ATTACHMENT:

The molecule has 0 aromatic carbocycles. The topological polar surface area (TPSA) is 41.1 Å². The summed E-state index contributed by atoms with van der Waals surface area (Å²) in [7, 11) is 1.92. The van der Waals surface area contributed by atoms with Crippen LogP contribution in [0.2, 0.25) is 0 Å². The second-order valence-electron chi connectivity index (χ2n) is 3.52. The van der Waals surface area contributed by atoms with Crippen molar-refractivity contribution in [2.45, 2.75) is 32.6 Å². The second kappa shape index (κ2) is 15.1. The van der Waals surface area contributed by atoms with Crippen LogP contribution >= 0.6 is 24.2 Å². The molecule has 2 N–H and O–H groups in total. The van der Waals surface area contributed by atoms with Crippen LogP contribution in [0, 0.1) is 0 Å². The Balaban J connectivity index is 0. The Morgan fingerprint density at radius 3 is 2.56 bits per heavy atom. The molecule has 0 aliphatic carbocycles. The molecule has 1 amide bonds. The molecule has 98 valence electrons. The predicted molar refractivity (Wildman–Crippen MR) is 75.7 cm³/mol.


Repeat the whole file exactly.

The molecule has 0 aromatic carbocycles. The topological polar surface area (TPSA) is 41.1 Å². The summed E-state index contributed by atoms with van der Waals surface area (Å²) in [7, 11) is 1.92. The van der Waals surface area contributed by atoms with Crippen LogP contribution in [0.2, 0.25) is 0 Å². The second-order valence-electron chi connectivity index (χ2n) is 3.52. The van der Waals surface area contributed by atoms with Crippen molar-refractivity contribution in [2.45, 2.75) is 32.6 Å². The second kappa shape index (κ2) is 15.1. The van der Waals surface area contributed by atoms with Crippen LogP contribution >= 0.6 is 24.2 Å². The molecule has 2 N–H and O–H groups in total. The van der Waals surface area contributed by atoms with Crippen LogP contribution in [0, 0.1) is 0 Å². The Balaban J connectivity index is 0. The Morgan fingerprint density at radius 3 is 2.56 bits per heavy atom. The molecule has 0 aliphatic carbocycles. The molecule has 1 amide bonds. The molecule has 98 valence electrons. The predicted molar refractivity (Wildman–Crippen MR) is 75.7 cm³/mol.